Doing things with people is hard. That may seem like an unreasonably simplistic assertion, but it’s true. Even if you’re meeting up with someone you really like to do something you really enjoy, the prospect of putting on clothes, leaving the house, spending money, and being charming can be daunting. DAUNTING.
This impulse to stay snuggled up indoors with Pad Thai and Candy Crush is exacerbated by the fact that there are thousands of ways to bail on a person — via text, email, Facebook message, Snapchat, and more. Technology not only facilitates the canceling of plans, but also helps corroborate lies made to get out of said plans. (The basics: Don't Instagram a partying selfie if you told another friend you were sick. Do send a sad Snapchat selfie to the friend you told you were sick, with the caption, "Mehhhhhhh I hate my immune system.")
This technology-mediated flaking phenomenon has been brewing for a while. The Times was on it in 2012: “Not long ago, the only way to break a social engagement, outside of blowing off someone completely, was to do it in person or on the phone. An effusive apology was expected, or at least the appearance of contrition,” wrote Caroline Tell.
More and more, we feel compelled to lie about the reason why we're canceling plans, maybe so we can seem like better people. A 2012 British study found that 65 percent of people who cancel plans at the last minute are lying about the reasons why they can’t meet up.
Lying and flaking go hand-in-hand. If you flake out of plans at the very last minute, you may craft a lie to make your flaking more understandable, less awful: I have food poisoning. My dog has food poisoning. I have to stay late at work or else I’ll get fired. Lies where, if they were true, no reasonable person could fault you for bailing.
We need to stop doing this. And not just because lying is bad. Lying is whatever. I’m not even comfortable saying that lying is wrong, because it depends so much on the situation. But there are a few things I'm comfortable saying about why we need to stop lying to get out of plans, because it's destructive for all parties involved.
1. You’re not as good a liar as you think you are.
There’s only one thing worse than being bailed on last minute, and that’s being bailed on via A TRANSPARENT LIE last minute. You think you're slick saying you have the flu every time you don't feel like going to Brooklyn? You're not slick. Not slick at all.
"It's usually pretty easy for me to tell when people are lying for why they can't meet up," a friend told me at brunch recently. "I don't really believe that your dog ate a marijuana brownie and is tripping on your couch for the second time this month. People really aren't that rigorous with their fake excuses."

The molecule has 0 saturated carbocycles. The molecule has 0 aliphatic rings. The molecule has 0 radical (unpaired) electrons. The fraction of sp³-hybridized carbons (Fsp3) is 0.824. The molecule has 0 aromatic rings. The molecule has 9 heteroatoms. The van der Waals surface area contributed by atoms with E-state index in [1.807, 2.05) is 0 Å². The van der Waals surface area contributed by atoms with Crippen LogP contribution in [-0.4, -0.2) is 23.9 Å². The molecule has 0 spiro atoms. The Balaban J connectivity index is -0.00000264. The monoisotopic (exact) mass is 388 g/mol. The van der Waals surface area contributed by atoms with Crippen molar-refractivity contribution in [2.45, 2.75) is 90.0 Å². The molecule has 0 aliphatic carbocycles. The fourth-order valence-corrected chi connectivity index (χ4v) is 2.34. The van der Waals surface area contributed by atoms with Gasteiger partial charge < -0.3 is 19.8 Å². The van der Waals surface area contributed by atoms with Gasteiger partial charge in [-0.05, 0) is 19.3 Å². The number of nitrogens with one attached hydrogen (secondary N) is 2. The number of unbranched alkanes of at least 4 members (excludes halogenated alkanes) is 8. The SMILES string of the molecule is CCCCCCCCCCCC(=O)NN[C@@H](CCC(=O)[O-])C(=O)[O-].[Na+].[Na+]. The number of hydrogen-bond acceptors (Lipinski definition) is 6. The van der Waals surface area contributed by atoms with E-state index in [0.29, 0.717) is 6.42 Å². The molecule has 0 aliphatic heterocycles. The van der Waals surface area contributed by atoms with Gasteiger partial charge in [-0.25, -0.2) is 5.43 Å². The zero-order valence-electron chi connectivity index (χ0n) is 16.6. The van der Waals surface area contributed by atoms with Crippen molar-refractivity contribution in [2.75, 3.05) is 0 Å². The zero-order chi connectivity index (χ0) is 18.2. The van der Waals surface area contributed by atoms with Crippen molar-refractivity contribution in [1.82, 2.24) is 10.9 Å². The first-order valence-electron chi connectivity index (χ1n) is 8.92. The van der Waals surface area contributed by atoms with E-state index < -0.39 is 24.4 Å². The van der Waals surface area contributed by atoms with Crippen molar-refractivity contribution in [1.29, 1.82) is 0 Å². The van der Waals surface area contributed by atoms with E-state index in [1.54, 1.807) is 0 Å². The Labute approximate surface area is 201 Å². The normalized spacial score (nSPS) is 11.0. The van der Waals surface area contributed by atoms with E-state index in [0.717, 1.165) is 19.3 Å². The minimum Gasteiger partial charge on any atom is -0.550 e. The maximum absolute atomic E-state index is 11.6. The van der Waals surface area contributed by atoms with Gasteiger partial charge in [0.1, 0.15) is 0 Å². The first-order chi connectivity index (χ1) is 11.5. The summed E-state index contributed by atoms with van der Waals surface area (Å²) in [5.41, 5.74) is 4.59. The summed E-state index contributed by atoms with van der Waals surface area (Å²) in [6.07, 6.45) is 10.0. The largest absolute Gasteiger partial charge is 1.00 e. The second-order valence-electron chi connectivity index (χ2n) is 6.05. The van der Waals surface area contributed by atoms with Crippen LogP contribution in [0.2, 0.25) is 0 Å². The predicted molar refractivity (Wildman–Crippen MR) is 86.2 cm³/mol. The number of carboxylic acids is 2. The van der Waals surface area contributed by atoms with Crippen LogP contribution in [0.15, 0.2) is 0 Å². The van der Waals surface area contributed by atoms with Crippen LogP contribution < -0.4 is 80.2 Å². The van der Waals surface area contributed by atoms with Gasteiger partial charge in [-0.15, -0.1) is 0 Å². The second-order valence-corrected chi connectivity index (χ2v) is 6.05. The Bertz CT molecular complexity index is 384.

2. Because it's hard keeping track of lies, however small.
The last time you bailed on Ashley, did you tell her it was because your second cousin in China died and you were attending the funeral via Skype? If that's the case, you probably won't want to use that one on her again. See, keeping track of all these lies is already so overwhelming!
Getting wrapped up in a series of lies can make you feel trapped. "If you’ve ever found yourself holding onto a lie, you know the feeling of freedom that comes when you are able to tell the truth," writes Donna White for Psych Central . "When we tell the truth we feel better mentally and physically."
3. You shouldn’t be making plans you know you don’t want to go to in the first place.
Even though lying to get out of something at the last minute feels like a spontaneous decision — ugh, I just don’t want to go, I’m tired and can feel a pimple brewing on my nose — there’s a good chance when you made the plans (they seemed so far away!) that you knew you wouldn’t be excited about actually doing them. Before you make the concrete plans, try to envision yourself doing the thing you’re agreeing to do. Put yourself in Future You's position: Will you actually want to grab drinks on a Monday night, the same Monday you'll likely be ambushed by your period? Probably not. When you lie to get out of an obligation, you're divorcing yourself from the reality that you never wanted to do it — and should never have agreed to —in the first place.
Richard Gunderman puts it perfectly in The Atlantic:
When we are honest, we ground ourselves most completely in the world we actually inhabit, being as real as we can with others, and reducing as much as possible the distance between the way things seem to be and the way they really are. In the final analysis, honesty means avoiding illusion and unreality, instead keeping life as real as we possibly can.
4. It feels awful when you're on the other end.
As previously discussed, leaving the safety of your apartment for any sort of social engagement is a struggle. That's why it feels awful when someone bails on you after you've arranged your day based on these plans; after all, you set aside time to pluck your eyebrows, put your face on, and not eat a pound of jelly beans so that you had room for soup dumplings.
5. It feels awful when you're on this end, the lying end, too.
Lying can cause significant spikes in anxiety. A University of Notre Dame study, "The Science of Honesty," found that participants who reduced the amount of lies they told in a 10-week period experienced dramatic improvements in physical and mental well-being. Those who minimized their white lies felt less tense and sad, and reported fewer physical complaint — of sore throats and headaches, for example.